I think my favourite track is perhaps the title track ‘To’. It taught me a lot in the writing, helping me change the way I look at relationships. There is another song on the EP, ‘Master’, which is written about a close friend of mine who was signed into my care during a time of great emotional hardship, both songs are very special to me.
You’ve been championed by the likes of Clash, among others, but do you care or pay much attention to what outlets and critics think? What’s the nicest/best thing anyone’s said or written about you or your music and how do you handle any negative comments that are directed your way?
I strongly believe that, as an artist you must remain true to your vision no matter what the public perception of that vision is. There have been so many lovely things said, and such kindness beyond expectation, but a very proud moment in my career was when I was played on Elton John’s Rocket hour. Elton John, of my childhood heroes introduced me and said that he loved my track, and couldn’t wait to hear more. I remember listening with friends and the surreality of it was quite dizzying. I’ll always remember that moment.
As a fairly new artist, do you ever worry about your ‘place’ in this business or do you believe there’s a space for everyone who wants to be a part of this industry?
I think there’s a place in any industry for anyone with both the talent and the determination to succeed. I hope that as time passes it transpires that I possess both of those. I’m learning and improving all the time and I intend to work very hard to get there.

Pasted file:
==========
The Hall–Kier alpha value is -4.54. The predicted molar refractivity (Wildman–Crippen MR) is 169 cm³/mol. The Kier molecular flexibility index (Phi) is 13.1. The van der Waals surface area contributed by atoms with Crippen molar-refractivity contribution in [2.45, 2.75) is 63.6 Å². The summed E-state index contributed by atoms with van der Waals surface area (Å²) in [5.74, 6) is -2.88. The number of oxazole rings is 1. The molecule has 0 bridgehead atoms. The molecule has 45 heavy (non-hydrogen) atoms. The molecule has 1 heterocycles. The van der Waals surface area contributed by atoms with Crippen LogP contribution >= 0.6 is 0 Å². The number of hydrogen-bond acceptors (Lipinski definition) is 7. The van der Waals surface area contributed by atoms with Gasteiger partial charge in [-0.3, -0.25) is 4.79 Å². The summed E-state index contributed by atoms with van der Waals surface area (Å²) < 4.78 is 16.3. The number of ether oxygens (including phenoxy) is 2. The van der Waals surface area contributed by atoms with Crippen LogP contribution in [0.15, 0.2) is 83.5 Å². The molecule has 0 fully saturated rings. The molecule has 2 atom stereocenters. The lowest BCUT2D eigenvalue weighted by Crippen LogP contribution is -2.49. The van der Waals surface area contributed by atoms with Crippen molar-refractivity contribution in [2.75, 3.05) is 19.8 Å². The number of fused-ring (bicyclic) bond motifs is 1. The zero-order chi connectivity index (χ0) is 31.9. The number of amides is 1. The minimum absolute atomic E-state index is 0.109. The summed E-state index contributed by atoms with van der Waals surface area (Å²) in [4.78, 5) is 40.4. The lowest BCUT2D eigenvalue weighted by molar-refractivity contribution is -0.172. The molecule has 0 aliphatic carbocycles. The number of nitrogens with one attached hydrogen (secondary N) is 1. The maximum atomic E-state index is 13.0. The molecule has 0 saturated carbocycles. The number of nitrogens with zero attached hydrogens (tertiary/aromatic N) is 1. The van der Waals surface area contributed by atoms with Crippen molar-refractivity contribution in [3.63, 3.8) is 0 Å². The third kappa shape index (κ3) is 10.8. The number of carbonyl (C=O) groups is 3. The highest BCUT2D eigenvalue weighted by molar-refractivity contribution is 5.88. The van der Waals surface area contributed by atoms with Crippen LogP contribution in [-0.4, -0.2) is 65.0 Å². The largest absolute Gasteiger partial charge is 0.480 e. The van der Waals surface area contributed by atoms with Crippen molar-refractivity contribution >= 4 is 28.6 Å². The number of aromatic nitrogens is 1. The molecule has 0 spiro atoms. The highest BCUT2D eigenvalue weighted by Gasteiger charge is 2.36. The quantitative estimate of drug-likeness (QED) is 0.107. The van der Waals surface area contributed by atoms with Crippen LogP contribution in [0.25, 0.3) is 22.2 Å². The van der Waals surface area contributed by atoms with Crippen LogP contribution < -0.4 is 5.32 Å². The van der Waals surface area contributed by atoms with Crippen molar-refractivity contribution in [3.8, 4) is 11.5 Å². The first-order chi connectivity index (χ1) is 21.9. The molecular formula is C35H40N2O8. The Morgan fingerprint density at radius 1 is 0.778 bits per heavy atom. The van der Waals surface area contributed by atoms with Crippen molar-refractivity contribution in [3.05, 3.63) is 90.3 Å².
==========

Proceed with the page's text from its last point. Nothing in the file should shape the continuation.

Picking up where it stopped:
The Corona Virus pandemic has meant that this year has been one unlike any other, with many industries, including yours, badly affected. With live shows and the like off the table for the foreseeable, how have you been keeping busy and creative over the last several months? What’s the one thing you’re most excited to do when life returns to some semblance of normality?
I’ve spent great swathes of my time writing, developing my sound, putting together the beginnings of a new record. It’s been a strange time of learning and quietness. I have this feeling though, history has taught us that after all times of great hardship come moments of artistic outpouring. I think that 2021 and the years that follow will be a very exciting. I’ve missed playing live shows so much. The last time I played was supporting Madeleine Peyroux at The Royal Festival Hall, and I think I really got a taste for playing in front of large crowds… I’m most excited about the prospect of festivals next year, I want to play as many as possible next summer, I want to stand in an open field and play to a half-drunk crowd at sunset. I think that would be an appropriate way to put the pandemic behind me.
Finally then, as we slowly inch towards the end of the year, what lessons has 2020 taught you, personally and professionally? What one reminder or moment will you take from this year as a way of motivating you in the months and years ahead?
I think the best lesson 2020 has taught me is make the best of whatever situation you find yourself in. Use the time you are given wisely and you will regret nothing.